Dicision Tree: When does an accessible PDF make sense?
PDF has established itself as the standard format for designed information on the web and for distribution via e-mail and other channels. But if you look at the effort that goes into PDFs in general and accessible PDFs in particular, the format no longer makes so much sense today.
This decision tree should help you decide if and when a PDF makes sense.
In general: Once a PDF is in the world, its distribution can no longer be controlled. No one knows how much outdated information resides in PDFs on the web and on hard drives, and how much is downloaded and redistributed. But it should be a few million in Germany alone.
While the creation of a PDF always involves a great deal of effort, content can be put online and taken offline again with practically no effort. Web information are mostly linked to and not saved locally. Basically, PDFs that are on the Internet would require permanent monitoring, which is rarely done in practice. If a PDF is not linked, it can still be found by search engines. It can be, and often is likely, that older PDF documents are easier to find than updated PDF documents or web pages.
While cleanly created HTML content can easily be transferred to a new layout or corporate design, a PDF must in principle be completely re-layouted. Basically, every major change requires that perhaps one page, but often the entire document has to be re-red-designed.
Certain assistive techniques, such as adjusting the font, only work to a limited extent in PDF and often require special reader programs. While almost everyone knows how to zoom text in the browser, Adobe Reader's reflow mode is unknown among many who might benefit from it. PDF is the least convenient mainstream format.
As an alternative to PDF, we assume normal websites here. ePub or typical Office formats would also be possible, but these are unusual for various reasons and, at least with Office formats, they quickly come across as unprofessional. In addition, the formats from Microsoft in particular are considered a security risk, so they are potentially blocked or pushed into spam. ePub is easily viewable on mobile devices, but not necessarily on desktop PCs. With PDFs, the probability is greatest that the user has a program for displaying them on the system.
In fact, PDF is not used in many cases because it is the best format for the purpose. Rather, it is used because it is a kind of waste product of a print template.
Decision tree: PDF yes, , maybe or no
Under "yes" you will find arguments that clearly speak for a PDF.
Under "maybe" we find requirements that can be met with PDF, but also with HTML.
Under "no" we find requirements that websites can better meet than PDFs.
Yes - it makes sense
The information remains up-to-date for a long time, at least 1 year.
The resources of time, money and personnel for the creation of a accessible PDF are available.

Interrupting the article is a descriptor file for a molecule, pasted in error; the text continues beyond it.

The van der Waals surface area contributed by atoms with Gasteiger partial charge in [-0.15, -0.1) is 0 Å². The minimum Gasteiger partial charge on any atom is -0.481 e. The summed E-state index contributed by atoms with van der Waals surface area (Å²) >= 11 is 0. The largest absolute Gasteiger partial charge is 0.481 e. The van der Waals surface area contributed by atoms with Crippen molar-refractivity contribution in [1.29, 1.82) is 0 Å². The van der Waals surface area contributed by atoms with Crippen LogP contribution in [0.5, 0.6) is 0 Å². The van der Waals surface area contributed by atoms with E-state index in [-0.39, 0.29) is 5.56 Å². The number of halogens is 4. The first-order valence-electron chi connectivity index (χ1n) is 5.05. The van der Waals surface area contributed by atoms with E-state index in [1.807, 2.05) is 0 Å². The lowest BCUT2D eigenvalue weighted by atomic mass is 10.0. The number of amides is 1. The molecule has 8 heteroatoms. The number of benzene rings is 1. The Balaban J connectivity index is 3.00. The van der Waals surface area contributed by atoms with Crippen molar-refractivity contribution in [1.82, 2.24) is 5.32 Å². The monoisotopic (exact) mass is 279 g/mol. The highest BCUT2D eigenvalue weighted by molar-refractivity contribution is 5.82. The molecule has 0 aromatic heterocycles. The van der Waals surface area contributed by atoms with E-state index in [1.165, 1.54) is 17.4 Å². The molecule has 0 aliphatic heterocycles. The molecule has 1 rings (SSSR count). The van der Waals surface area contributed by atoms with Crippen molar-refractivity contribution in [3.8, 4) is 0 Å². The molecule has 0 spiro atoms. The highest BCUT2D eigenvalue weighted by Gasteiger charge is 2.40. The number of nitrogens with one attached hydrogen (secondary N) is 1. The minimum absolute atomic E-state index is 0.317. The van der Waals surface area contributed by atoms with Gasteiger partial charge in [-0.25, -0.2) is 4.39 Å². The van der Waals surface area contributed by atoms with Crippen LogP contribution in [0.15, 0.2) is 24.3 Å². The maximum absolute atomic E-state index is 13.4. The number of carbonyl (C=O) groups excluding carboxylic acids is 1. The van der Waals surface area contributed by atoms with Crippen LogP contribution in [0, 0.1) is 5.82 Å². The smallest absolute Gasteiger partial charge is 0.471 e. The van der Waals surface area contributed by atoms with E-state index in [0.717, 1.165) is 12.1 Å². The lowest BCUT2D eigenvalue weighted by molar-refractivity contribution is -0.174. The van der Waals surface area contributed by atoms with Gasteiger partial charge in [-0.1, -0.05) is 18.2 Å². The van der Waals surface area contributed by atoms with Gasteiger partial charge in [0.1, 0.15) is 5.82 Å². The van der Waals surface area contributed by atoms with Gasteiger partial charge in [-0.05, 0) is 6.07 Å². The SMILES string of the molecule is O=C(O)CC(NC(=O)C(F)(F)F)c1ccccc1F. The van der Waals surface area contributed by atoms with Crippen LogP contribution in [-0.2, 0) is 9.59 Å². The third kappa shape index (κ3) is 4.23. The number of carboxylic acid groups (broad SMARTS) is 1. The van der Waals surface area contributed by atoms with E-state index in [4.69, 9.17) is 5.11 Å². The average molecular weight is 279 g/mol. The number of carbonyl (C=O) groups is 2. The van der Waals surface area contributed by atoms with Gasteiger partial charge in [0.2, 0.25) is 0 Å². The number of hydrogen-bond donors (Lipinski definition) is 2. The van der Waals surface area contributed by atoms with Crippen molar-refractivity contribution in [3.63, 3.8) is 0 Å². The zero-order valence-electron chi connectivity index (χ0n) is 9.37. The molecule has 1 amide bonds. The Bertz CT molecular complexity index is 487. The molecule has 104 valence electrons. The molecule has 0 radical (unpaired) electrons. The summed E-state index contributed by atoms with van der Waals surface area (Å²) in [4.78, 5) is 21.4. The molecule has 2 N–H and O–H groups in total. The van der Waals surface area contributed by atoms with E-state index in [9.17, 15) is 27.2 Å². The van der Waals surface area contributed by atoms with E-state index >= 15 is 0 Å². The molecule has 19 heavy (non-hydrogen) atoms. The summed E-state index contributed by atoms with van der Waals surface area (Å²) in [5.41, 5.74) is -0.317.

The information is voluminous—at least 6,000 characters—and unlikely to be read in one go.
If the information were online, it would have to be spread over several websites.
Accessible PDFs can be created in-house.
You are a public institution or are obliged to comply with the requirements of public institutions.
Perhaps - may make sense
The information will probably be needed again later by the reader.
The information will probably be printed out.
The information will be distributed by mail.
The information should be visually sophisticated.
The information should only go to a limited group of users.
The information should also be accessible to the user if he does not have internet access.
An experienced service provider is available and has the resources.
No - it doesn't make sense
The information must be updated regularly.
The information is used only once or not regularly.
The resources of staff, money and time for an accessible PDF are not available.
The information is only valid for a short time.
The information is likely to be read on a smartphone/small display.
The information must be for example fed into a database via a form.
The document contains embedded or interactive elements such as multimedia.
There is no experienced service provider available or known.
The information needs to be published/distributed quickly.
- Requirements for accessible documents
- Checklist for accessible PDF and office Documents
- Preparing PDF and Documents for Accessibility
- The awful Accessibility of PDF Documents
- Comparison: LibreOffice or Microsoft Office for accessible PDF
- Creating accessible PDF with LibreOffice
- Checking PDFs for Accessibility with free Tools
- Checking PDF for Accessibility with screen reader NVDA
- Accessible and user-friendly PDFs
- PDF Accessibility Checker and accessible PDF - why PAC Testing is not enough
- PDF UA, EN 301549, WCAG or BITV for accessible PDF – what is the standard you should meet
- How Disabled use PDF Documents
- Why Office generated PDF Documents don'T have to be optimized with Acrobat and Co.